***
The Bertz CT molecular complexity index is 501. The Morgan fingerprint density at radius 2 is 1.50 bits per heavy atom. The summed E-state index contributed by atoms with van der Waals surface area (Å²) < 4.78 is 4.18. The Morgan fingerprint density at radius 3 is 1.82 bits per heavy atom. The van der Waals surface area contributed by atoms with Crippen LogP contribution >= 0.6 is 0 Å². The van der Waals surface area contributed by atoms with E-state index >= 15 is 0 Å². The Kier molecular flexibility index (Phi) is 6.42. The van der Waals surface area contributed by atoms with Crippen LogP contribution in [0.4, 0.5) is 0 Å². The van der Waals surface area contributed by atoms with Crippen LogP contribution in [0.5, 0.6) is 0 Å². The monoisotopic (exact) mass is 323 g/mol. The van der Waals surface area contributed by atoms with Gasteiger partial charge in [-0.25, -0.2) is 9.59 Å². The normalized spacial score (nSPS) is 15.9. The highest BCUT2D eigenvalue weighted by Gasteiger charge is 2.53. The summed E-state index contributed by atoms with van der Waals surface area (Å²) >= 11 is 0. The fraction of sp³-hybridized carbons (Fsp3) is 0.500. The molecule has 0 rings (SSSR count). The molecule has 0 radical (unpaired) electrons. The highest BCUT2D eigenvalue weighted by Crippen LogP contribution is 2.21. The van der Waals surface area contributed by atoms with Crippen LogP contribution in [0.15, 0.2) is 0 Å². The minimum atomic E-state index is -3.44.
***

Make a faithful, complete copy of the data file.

The Bertz CT molecular complexity index is 501. The Morgan fingerprint density at radius 2 is 1.50 bits per heavy atom. The summed E-state index contributed by atoms with van der Waals surface area (Å²) < 4.78 is 4.18. The Morgan fingerprint density at radius 3 is 1.82 bits per heavy atom. The van der Waals surface area contributed by atoms with Crippen LogP contribution >= 0.6 is 0 Å². The van der Waals surface area contributed by atoms with E-state index >= 15 is 0 Å². The Kier molecular flexibility index (Phi) is 6.42. The van der Waals surface area contributed by atoms with Crippen LogP contribution in [0.4, 0.5) is 0 Å². The van der Waals surface area contributed by atoms with Crippen LogP contribution in [0.5, 0.6) is 0 Å². The monoisotopic (exact) mass is 323 g/mol. The van der Waals surface area contributed by atoms with Gasteiger partial charge in [-0.25, -0.2) is 9.59 Å². The normalized spacial score (nSPS) is 15.9. The highest BCUT2D eigenvalue weighted by Gasteiger charge is 2.53. The summed E-state index contributed by atoms with van der Waals surface area (Å²) >= 11 is 0. The fraction of sp³-hybridized carbons (Fsp3) is 0.500. The molecule has 0 rings (SSSR count). The molecule has 0 radical (unpaired) electrons. The highest BCUT2D eigenvalue weighted by Crippen LogP contribution is 2.21. The van der Waals surface area contributed by atoms with Crippen LogP contribution in [0.15, 0.2) is 0 Å². The minimum atomic E-state index is -3.44.